The negative (-) pulses have the effect of allowing the capacitors 468 and 470 to discharge. That is, when the collector 418 of transistor 362 is brought to ground by transistor 362 turning "on", the capacitor 468 discharges through resistor 442 while capacitor 470 discharges through resistor means 472. However, as the rate of change of negative pulses increases (due to increasing engine speed) capacitor 468 discharges at a rate faster than does capacitor 470, the diode 446 providing isolation of capacitor 470 at this time. When this occurs, transistor 366 will start to conduct while transistor 368 will turn "off" because the base voltage at transistor 366 becomes greater than the base voltage at transistor 368.

With transistor 366 thusly being "on" its collector 402 drops in voltage permitting transistor 370 to turn "on" which, in turn, develops a voltage across the resistor 396 and such voltage is applied via conductor means 478 to the base 352 of power transistor 214 causing it to turn "on" and supply current to the coil or winding 162. The diode 476 prevents transistor 370 emitter, resistor 396 and capacitor 474 from affecting the operation of transistors 212 and 214 during normal operation.

FIG. 7 illustrates another embodiment of the invention. Some of the elements in FIG. 7 which are like or similar to those of FIG. 6 may be identified with like reference numbers. It can be seen that in FIG. 7 resistor 308 is connected to the regulated supply voltage of conductor 38 instead of to ground as in FIG. 6.

Still referring to FIG. 7, a first operational amplifier 500 has its non-inverting input terminal 502 connected to the collector 246 of transistor 200 by means of series connected capacitor 504 and resistance 506. The inverting input terminal 508 of amplifier 500 is connected to terminal 502, by a diode 510, and to conductor means 512 connected to output terminal 514 of amplifier 500, by conductor means 516 comprising parallel arranged capacitor 518 and resistance 520 means. Conductor means 512 comprises resistance means 522 serially connected to the base electrode 524 of a transistor 526 having its collector 528 connected to conductor 38 and its emitter 530 connected through resistance means 532 to ground conductor 194.

A second comparator amplifier 534 has its non-inverting input terminal 536 connected to emitter 530 via conductor means 538 while its inverting input terminal 540 is electrically connected as to a point generally between variable resistance or potentiometer means 542 and a resistance 544 comprising a voltage divider 546 connected electrically across conductor means 38 and 194. The output terminal 548 of amplifier 534 is electrically connected to base electrode 550 of a transistor 552 as by conductor means 554 comprising series resistor means 556. Transistor 552 has its collector 558 connected to output terminal 514 of amplifier 500 via conductor means 560 while its emitter 562 is connected to a base terminal 564 of a transistor 566 which has its collector 568 connected to regulated supply voltage conductor 38 and its emitter 570 connected to ground conductor 194 as by conductor means 572 comprising resistance means 574.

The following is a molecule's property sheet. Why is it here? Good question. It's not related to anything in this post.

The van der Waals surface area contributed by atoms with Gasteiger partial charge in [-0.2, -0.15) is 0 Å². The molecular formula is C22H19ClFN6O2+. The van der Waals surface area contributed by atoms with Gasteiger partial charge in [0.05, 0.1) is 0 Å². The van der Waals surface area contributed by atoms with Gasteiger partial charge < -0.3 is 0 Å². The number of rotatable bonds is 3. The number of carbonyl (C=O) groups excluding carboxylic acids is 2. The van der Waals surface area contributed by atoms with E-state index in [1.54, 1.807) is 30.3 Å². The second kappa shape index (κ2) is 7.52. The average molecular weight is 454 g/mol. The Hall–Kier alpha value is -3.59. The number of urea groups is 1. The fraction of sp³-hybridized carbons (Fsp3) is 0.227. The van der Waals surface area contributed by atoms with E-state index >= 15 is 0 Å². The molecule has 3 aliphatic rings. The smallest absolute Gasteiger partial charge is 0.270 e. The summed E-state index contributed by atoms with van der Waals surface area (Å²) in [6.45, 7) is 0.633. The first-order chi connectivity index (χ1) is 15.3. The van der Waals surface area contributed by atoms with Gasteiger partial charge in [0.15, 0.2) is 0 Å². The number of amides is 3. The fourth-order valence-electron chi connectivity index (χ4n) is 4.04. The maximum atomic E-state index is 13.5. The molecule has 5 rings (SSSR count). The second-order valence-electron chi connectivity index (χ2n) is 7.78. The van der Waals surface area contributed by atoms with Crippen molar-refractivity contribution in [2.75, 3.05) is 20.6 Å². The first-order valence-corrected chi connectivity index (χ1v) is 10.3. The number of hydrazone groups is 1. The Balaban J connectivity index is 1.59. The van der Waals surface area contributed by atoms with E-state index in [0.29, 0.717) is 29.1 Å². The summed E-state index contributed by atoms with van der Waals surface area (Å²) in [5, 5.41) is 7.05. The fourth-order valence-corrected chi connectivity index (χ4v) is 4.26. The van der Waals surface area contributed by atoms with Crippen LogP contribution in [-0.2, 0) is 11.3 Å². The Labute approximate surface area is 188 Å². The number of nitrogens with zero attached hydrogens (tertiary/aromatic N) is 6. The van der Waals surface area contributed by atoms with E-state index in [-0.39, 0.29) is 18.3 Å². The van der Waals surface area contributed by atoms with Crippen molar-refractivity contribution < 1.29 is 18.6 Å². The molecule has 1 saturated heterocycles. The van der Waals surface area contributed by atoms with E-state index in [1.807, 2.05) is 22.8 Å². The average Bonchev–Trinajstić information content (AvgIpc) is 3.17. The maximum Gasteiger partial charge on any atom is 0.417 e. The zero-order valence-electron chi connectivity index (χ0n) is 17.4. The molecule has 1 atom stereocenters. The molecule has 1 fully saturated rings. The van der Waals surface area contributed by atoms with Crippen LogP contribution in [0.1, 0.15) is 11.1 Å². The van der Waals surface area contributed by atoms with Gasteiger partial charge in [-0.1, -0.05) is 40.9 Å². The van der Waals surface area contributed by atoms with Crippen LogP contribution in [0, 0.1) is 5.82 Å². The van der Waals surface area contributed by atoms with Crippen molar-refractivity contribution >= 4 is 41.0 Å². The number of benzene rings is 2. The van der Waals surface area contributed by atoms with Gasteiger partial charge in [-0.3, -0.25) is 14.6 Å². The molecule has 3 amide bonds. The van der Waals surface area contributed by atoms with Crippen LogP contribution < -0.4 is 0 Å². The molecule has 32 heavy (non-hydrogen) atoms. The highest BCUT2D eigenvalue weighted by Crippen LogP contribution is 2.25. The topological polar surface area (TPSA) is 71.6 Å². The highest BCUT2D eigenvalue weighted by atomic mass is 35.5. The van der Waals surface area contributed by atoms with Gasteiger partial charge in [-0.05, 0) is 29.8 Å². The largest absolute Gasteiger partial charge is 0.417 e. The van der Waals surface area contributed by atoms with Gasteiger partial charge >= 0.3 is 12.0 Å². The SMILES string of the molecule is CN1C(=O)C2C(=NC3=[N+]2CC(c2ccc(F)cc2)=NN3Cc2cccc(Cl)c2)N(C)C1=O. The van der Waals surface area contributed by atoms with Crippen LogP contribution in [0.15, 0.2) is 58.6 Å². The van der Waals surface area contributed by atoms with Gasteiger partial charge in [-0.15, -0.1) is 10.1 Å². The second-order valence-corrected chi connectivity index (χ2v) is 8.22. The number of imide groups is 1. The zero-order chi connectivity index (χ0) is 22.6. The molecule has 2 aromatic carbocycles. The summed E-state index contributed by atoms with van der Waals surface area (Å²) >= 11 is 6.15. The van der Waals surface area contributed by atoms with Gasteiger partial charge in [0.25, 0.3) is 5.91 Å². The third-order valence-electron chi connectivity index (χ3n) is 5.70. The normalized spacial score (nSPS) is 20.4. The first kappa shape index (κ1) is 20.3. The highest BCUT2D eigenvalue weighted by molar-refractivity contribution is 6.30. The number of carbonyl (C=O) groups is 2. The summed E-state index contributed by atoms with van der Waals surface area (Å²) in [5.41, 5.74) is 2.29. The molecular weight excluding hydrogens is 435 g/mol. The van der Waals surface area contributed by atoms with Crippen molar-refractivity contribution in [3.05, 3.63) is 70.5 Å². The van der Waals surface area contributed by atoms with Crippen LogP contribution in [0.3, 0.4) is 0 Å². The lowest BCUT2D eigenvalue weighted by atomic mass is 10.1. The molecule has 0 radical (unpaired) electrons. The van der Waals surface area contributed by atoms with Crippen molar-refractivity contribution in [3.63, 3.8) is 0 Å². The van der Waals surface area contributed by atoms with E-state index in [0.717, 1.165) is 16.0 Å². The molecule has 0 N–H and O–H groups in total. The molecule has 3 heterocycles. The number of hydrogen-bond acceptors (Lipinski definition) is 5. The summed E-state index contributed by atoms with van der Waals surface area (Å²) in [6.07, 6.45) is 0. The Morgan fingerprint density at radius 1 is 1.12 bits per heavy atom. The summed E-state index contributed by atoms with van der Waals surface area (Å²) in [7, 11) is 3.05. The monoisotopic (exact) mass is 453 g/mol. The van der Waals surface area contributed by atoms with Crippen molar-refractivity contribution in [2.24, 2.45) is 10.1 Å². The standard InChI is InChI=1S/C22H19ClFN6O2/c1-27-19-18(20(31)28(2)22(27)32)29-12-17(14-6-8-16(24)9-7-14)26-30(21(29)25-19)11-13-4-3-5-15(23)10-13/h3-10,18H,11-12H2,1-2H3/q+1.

A third amplifier 576 has its non-inverting input terminal 578 connected, via conductor means 580, to emitter 570 of transistor 566 while its inverting input terminal 582 is connected via conductor means 584 comprising series resistance means 586, to regulated supply voltage conductor 38 and to conductor means 588 connected to amplifier output terminal 590, as by conductor means 592 comprising variable resistance or potentiometer means 594. Conductor means 588 comprises series resistor means 596 connected to the base terminal 598 of a transistor 600 which has its collector 602 connected to regulated supply voltage conductor 38 and its emitter 604 connected via conductor means 606, comprising series resistor means 608, to ground conductor 382. Emitter 604 is also connected by conductor means 610, comprising resistance means 612, to base terminal 614 of a power transistor 616 which has its collector 618 connected to regulated supply voltage conductor 38 through coil 162 (also see FIG. 2) and its emitter 620 connected to ground conductor 382.

A fourth amplifier 622 has its non-inverting input terminal 624 connected to voltage divider means electrically across conductors 38 and 382, comprising resistance means 626 and 627, while its inverting input terminal 628 is connected through resistance means 630 to conductor means 580 and, through resistance means 632 to conductor means 634 connected to the output terminal 636 of amplifier 622. Conductor means 634 comprises series resistance means 638 and diode means 640 connected to base terminal 642 of a transistor 644 which has its collector 646 connected via resistance 648 to conductor 38 and its emitter 650 connected to ground conductor 382 as by conductor means 652 comprising resistance means 654. A capacitor 656 has one electrical side connected to base terminal 642 while its other electrical side is connected to ground conductor 382. A variable resistor or potentiometer 658 is also connected to base 642 in parallel relationship to capacitor 656.